Monday, February 16, 2009

Biblical Sexuality: The Challenge of Personhood

Sermon: “Biblical Sexuality: the Challenge of Personhood”
Bible Readings
Deuteronomy 6:4-9, 20-25
Romans 6:1-14
Matthew 19:4-12
Over the next few weeks, God willing, I have promised to share what I believe the Bible says about our human identities, as male and female. I hope to share what I believe the Bible says about how the direction we take in living out our identities, as male and female, relates to the fellowship and ministries in the church, and why it matters; why it is important.
We live in an age of science. We live in an age that worships science as the ultimate truth; and human nature has been studied, and analyzed, and experimented on, and theorized through the sciences of biology, and psychology, and sociology, and anthropology, and biochemistry, and neurochemistry. We claim that all this science makes us wiser about what it means to be human than those who have gone before us. Great discoveries have been made, but I think we are more confused about ourselves than ever.

We live in an age of compassion. We worship the insights that come from our compassion. We claim that our compassion makes us wiser than those who have gone before us.
Compassion is necessary if we want to be fully human. But compassion, alone, will not make us wise. We can be so compassionate that we don’t allow people to take chances and risks for themselves, and we don’t allow them to learn from their mistakes. We can be so compassionate that we spare children and grownups from the hardships of rules, and duties, and responsibilities; and the rigors of honor, and sacrifice, and struggle. We can be so compassionate that we rob people of their freedom and their dignity by giving them too much, or interfering too much.
We should all want and strive to be compassionate, with all our heart. We are often not nearly compassionate enough. But compassion alone does not make us wise.
I believe that we are tempted to allow our science, and our compassion, to make us unwise in our understanding of ourselves, and others, as male and female.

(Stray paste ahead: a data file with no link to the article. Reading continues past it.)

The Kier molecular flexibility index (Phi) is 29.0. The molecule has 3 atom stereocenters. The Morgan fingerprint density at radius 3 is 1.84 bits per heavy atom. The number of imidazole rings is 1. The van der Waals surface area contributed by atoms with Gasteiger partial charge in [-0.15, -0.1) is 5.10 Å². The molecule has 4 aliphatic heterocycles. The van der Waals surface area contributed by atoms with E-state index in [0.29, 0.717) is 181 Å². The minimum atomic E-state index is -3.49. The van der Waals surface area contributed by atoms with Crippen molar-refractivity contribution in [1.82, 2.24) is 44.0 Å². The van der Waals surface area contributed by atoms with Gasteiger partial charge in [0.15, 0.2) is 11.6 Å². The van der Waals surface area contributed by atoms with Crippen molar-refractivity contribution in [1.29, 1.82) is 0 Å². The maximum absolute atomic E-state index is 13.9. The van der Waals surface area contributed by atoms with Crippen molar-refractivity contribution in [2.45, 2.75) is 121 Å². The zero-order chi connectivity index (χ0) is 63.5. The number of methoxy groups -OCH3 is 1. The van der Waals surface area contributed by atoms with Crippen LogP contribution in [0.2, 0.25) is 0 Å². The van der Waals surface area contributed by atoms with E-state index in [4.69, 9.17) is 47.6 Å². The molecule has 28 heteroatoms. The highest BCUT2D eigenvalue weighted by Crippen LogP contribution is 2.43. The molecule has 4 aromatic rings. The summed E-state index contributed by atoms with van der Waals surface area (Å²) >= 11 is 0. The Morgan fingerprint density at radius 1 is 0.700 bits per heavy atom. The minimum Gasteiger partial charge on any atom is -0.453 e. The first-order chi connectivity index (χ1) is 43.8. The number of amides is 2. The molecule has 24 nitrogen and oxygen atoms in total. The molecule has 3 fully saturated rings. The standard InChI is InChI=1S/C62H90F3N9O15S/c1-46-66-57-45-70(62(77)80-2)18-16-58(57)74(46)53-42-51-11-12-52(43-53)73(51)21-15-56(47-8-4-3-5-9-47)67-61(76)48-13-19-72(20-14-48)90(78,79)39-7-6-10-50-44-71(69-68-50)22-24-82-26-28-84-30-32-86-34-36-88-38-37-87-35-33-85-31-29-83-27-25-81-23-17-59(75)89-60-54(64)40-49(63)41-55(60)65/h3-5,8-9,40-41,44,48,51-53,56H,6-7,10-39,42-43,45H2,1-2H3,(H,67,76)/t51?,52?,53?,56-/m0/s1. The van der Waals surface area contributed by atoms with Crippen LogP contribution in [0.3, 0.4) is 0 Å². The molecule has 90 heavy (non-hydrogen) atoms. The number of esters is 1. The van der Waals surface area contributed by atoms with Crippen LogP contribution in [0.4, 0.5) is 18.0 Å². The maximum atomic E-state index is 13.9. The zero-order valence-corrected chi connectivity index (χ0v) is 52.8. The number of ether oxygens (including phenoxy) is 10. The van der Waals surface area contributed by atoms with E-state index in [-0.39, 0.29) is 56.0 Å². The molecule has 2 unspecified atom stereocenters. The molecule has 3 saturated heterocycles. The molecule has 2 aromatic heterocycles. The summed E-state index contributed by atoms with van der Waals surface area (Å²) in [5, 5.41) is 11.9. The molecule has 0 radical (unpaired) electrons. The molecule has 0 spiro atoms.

The great Scottish preacher, Ian Pitt-Watson once said something to the effect that, in the inspiration of the scriptures, the Holy Spirit reaches out to you through the scriptures, and grabs you, and makes their story your story.
You and I have actually been written into that story. The story is the history of the one God, beyond all time and space, creating time, and space, and this world we live in, and coming into it as the Creator, and the Savior, and the Spirit. Heaven and earth, the invisible and visible universe, is a story in which everyone who has ever lived, or ever will live, has been created in love, and for love, and in order to give love. Everyone who has ever lived, and ever will live, has been reached out to by the arms of God’s beautiful, rescuing, saving, liberating grace: the grace that was enacted on the cross. Everyone who has ever lived, and ever will live, is loved with what we might call a consummating love: a love that will come to us and complete us, and make our world complete; and heal, and restore, and perfect, and celebrate us at the end of this story, which is just the beginning of an even bigger story that we cannot comprehend. This is the story into which God writes us.
The three readings from the scriptures, with which we began, all say something about how our identities are brought into God’s story. God’s people are always brought into God’s story, and given their identity within that story.